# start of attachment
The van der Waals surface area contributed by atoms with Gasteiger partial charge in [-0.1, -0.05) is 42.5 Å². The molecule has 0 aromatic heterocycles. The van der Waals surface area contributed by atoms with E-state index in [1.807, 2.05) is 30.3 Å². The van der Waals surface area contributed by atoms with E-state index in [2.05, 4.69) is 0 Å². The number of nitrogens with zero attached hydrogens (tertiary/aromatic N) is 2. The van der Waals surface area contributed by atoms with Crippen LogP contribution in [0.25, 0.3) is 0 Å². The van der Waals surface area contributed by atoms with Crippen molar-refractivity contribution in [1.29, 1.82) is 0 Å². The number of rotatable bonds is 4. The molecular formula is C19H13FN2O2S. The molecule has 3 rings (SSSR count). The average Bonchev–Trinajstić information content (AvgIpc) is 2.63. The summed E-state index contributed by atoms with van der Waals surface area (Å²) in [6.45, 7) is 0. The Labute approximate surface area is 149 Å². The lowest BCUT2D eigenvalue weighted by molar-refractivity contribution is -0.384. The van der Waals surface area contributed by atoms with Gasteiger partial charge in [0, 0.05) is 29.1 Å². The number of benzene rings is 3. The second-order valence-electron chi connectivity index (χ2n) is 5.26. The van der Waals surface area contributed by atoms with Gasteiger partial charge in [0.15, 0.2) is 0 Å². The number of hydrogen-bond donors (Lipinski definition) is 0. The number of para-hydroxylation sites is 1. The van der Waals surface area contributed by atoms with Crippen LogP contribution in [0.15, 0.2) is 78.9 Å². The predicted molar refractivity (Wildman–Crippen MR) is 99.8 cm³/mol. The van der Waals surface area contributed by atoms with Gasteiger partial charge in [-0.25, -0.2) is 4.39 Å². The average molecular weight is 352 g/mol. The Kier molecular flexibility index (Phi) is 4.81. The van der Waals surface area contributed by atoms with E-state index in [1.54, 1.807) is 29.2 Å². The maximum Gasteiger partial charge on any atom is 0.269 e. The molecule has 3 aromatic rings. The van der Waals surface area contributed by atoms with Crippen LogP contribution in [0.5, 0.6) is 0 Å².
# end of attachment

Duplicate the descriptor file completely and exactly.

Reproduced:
The van der Waals surface area contributed by atoms with Gasteiger partial charge in [-0.1, -0.05) is 42.5 Å². The molecule has 0 aromatic heterocycles. The van der Waals surface area contributed by atoms with E-state index in [1.807, 2.05) is 30.3 Å². The van der Waals surface area contributed by atoms with E-state index in [2.05, 4.69) is 0 Å². The number of nitrogens with zero attached hydrogens (tertiary/aromatic N) is 2. The van der Waals surface area contributed by atoms with Crippen LogP contribution in [0.25, 0.3) is 0 Å². The van der Waals surface area contributed by atoms with Crippen molar-refractivity contribution in [1.29, 1.82) is 0 Å². The number of rotatable bonds is 4. The molecular formula is C19H13FN2O2S. The molecule has 3 rings (SSSR count). The average Bonchev–Trinajstić information content (AvgIpc) is 2.63. The summed E-state index contributed by atoms with van der Waals surface area (Å²) in [6.45, 7) is 0. The Labute approximate surface area is 149 Å². The lowest BCUT2D eigenvalue weighted by molar-refractivity contribution is -0.384. The van der Waals surface area contributed by atoms with Gasteiger partial charge in [0, 0.05) is 29.1 Å². The number of benzene rings is 3. The second-order valence-electron chi connectivity index (χ2n) is 5.26. The van der Waals surface area contributed by atoms with Gasteiger partial charge in [0.15, 0.2) is 0 Å². The number of hydrogen-bond donors (Lipinski definition) is 0. The number of para-hydroxylation sites is 1. The van der Waals surface area contributed by atoms with Crippen LogP contribution in [0.15, 0.2) is 78.9 Å². The predicted molar refractivity (Wildman–Crippen MR) is 99.8 cm³/mol. The van der Waals surface area contributed by atoms with Gasteiger partial charge in [-0.25, -0.2) is 4.39 Å². The average molecular weight is 352 g/mol. The Kier molecular flexibility index (Phi) is 4.81. The van der Waals surface area contributed by atoms with E-state index in [1.54, 1.807) is 29.2 Å². The maximum Gasteiger partial charge on any atom is 0.269 e. The molecule has 3 aromatic rings. The van der Waals surface area contributed by atoms with Crippen LogP contribution in [0.5, 0.6) is 0 Å².